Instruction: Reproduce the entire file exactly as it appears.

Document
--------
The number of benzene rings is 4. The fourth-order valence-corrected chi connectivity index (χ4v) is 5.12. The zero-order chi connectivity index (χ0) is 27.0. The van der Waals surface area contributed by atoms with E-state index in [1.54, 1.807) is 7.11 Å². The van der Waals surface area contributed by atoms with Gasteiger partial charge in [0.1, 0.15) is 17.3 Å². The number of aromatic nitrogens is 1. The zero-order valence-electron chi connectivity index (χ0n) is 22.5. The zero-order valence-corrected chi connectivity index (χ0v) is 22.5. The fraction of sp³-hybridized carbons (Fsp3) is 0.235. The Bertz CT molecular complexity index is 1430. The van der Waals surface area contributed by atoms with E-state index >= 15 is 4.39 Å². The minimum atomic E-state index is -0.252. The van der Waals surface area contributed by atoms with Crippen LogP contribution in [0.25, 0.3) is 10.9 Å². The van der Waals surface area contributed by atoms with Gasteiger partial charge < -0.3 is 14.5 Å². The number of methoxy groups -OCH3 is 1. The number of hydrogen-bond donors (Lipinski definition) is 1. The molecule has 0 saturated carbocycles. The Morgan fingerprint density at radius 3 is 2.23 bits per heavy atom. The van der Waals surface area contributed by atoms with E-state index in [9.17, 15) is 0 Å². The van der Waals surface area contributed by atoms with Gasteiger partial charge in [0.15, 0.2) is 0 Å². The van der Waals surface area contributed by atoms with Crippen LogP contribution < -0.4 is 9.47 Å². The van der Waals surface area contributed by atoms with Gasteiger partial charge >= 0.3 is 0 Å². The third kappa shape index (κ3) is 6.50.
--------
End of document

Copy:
The number of benzene rings is 4. The fourth-order valence-corrected chi connectivity index (χ4v) is 5.12. The zero-order chi connectivity index (χ0) is 27.0. The van der Waals surface area contributed by atoms with E-state index in [1.54, 1.807) is 7.11 Å². The van der Waals surface area contributed by atoms with Gasteiger partial charge in [0.1, 0.15) is 17.3 Å². The number of aromatic nitrogens is 1. The zero-order valence-electron chi connectivity index (χ0n) is 22.5. The zero-order valence-corrected chi connectivity index (χ0v) is 22.5. The fraction of sp³-hybridized carbons (Fsp3) is 0.235. The Bertz CT molecular complexity index is 1430. The van der Waals surface area contributed by atoms with E-state index >= 15 is 4.39 Å². The minimum atomic E-state index is -0.252. The van der Waals surface area contributed by atoms with Crippen LogP contribution in [0.25, 0.3) is 10.9 Å². The van der Waals surface area contributed by atoms with Gasteiger partial charge < -0.3 is 14.5 Å². The number of methoxy groups -OCH3 is 1. The number of hydrogen-bond donors (Lipinski definition) is 1. The molecule has 0 saturated carbocycles. The Morgan fingerprint density at radius 3 is 2.23 bits per heavy atom. The van der Waals surface area contributed by atoms with E-state index in [9.17, 15) is 0 Å². The van der Waals surface area contributed by atoms with Gasteiger partial charge in [0.15, 0.2) is 0 Å². The van der Waals surface area contributed by atoms with Crippen LogP contribution < -0.4 is 9.47 Å². The van der Waals surface area contributed by atoms with Gasteiger partial charge >= 0.3 is 0 Å². The third kappa shape index (κ3) is 6.50.